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Beau Wright
Beau Wright

Towards Universal Health Care In Emerging Economies: Opportunities And Challenges (Social Policy In [2021]



As a foundation for and way to move towards UHC, WHO recommends reorienting health systems to primary health care (PHC). PHC enables universal, integrated access in everyday environments to the full range of quality services and products people need for health and well-being, thereby improving coverage and financial protection. Most (90%) essential UHC interventions can be delivered through PHC and there are significant cost efficiencies in using an integrative PHC approach. Some 75% of the projected health gains from the SDGs could be achieved through PHC, including saving over 60 million lives and increasing average global life expectancy by 3.7 years by 2030.




Towards Universal Health Care in Emerging Economies: Opportunities and Challenges (Social Policy in


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As a foundation for UHC, WHO recommends reorienting health systems towards primary health care (PHC). In countries with fragile health systems, WHO focuses on technical assistance to build national institutions and service delivery to fill critical gaps in emergencies. In more robust health system settings, WHO drives public health impact towards health coverage for all through policy dialogue for the systems of the future and strategic support to improve performance.


In addition to the growing movement to incorporate health impact/outcome considerations into non-health policy areas, there are also emerging efforts to address non-medical, social determinants of health within the context of the health care delivery system. These include multi-payer federal and state initiatives, Medicaid initiatives led by states or by health plans, as well as provider-level activities focused on identifying and addressing the non-medical, social needs of their patients.


a. They will be voluntary and country-led, will take into account different national realities, capacities and levels of development and will respect policy space and priorities. As national ownership is key to achieving sustainable development, the outcome from national level processes will be the foundation for reviews at regional and global levels, given that the global review will be primarily based on national official data sources.b. They will track progress in implementing the universal Goals and targets, including the means of implementation, in all countries in a manner which respects their universal, integrated and interrelated nature and the three dimensions of sustainable development.c. They will maintain a longer-term orientation, identify achievements, challenges, gaps and critical success factors and support countries in making informed policy choices. They will help mobilize the necessary means of implementation and partnerships, support the identification of solutions and best practices and promote coordination and effectiveness of the international development system.d. They will be open, inclusive, participatory and transparent for all people and will support the reporting by all relevant stakeholders.e. They will be people-centred, gender-sensitive, respect human rights and have a particular focus on the poorest, most vulnerable and those furthest behind.f. They will build on existing platforms and processes, where these exist, avoid duplication and respond to national circumstances, capacities, needs and priorities. They will evolve over time, taking into account emerging issues and the development of new methodologies, and will minimize the reporting burden on national administrations.g. They will be rigorous and based on evidence, informed by country-led evaluations and data which is high-quality, accessible, timely, reliable and disaggregated by income, sex, age, race, ethnicity, migration status, disability and geographic location and other characteristics relevant in national contexts.h. They will require enhanced capacity-building support for developing countries, including the strengthening of national data systems and evaluation programs, particularly in African countries, LDCs, SIDS and LLDCs and middle-income countries.i. They will benefit from the active support of the UN system and other multilateral institutions.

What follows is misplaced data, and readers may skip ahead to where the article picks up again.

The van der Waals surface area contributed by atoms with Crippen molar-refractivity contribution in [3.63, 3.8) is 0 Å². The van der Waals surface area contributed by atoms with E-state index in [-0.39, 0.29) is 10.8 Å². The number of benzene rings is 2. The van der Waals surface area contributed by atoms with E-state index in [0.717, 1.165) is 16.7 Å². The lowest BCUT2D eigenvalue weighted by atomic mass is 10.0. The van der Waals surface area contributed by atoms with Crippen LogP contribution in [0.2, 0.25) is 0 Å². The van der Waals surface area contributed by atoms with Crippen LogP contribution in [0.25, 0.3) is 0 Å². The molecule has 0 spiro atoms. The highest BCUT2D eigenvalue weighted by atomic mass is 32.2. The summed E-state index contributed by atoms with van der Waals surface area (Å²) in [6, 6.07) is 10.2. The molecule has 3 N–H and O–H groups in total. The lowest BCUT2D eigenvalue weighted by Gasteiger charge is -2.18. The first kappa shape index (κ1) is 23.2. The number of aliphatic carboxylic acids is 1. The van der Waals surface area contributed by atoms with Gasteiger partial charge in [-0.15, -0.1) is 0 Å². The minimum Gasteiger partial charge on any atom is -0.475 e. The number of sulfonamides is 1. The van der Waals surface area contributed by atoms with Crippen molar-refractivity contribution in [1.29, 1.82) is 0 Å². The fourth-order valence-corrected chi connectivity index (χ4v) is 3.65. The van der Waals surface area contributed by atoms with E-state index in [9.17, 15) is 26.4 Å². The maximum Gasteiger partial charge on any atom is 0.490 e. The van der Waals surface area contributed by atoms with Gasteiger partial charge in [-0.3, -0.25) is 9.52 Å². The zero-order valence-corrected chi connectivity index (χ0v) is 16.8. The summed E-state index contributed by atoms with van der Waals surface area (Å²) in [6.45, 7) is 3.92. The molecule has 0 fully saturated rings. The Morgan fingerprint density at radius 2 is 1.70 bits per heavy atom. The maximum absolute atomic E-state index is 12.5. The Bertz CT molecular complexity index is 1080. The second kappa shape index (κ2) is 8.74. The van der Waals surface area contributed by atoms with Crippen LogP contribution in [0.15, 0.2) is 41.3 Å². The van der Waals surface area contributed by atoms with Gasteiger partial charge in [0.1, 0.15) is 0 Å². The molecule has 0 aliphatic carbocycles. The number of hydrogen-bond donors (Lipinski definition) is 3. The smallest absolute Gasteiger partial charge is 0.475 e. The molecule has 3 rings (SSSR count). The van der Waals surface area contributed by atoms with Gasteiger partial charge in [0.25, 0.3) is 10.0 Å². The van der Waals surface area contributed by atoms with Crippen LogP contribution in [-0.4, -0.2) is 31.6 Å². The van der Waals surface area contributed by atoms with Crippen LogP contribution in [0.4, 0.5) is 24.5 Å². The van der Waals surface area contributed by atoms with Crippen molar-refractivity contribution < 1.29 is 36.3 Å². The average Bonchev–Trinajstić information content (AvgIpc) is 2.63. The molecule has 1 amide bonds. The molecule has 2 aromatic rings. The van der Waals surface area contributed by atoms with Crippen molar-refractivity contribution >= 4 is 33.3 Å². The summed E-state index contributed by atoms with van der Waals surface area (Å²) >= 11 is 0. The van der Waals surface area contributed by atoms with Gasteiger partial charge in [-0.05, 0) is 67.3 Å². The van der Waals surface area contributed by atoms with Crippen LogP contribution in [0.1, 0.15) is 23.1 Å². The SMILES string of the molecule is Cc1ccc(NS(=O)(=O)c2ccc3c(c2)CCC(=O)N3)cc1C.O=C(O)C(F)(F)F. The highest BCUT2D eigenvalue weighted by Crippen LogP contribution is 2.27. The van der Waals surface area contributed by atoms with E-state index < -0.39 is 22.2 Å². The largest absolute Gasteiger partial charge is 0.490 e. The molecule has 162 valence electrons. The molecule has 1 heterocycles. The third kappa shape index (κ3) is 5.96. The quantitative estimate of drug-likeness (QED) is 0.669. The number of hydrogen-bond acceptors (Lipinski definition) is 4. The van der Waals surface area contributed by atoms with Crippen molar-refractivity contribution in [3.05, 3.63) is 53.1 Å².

The increasing diversity of the nation brings opportunities and challenges for health care providers, health care systems, and policy makers to create and deliver culturally competent services. Cultural competence is defined as the ability of providers and organizations to effectively deliver health care services that meet the social, cultural, and linguistic needs of patients.(1) A culturally competent health care system can help improve health outcomes and quality of care, and can contribute to the elimination of racial and ethnic health disparities. Examples of strategies to move the health care system towards these goals include providing relevant training on cultural competence and cross-cultural issues to health professionals and creating policies that reduce administrative and linguistic barriers to patient care.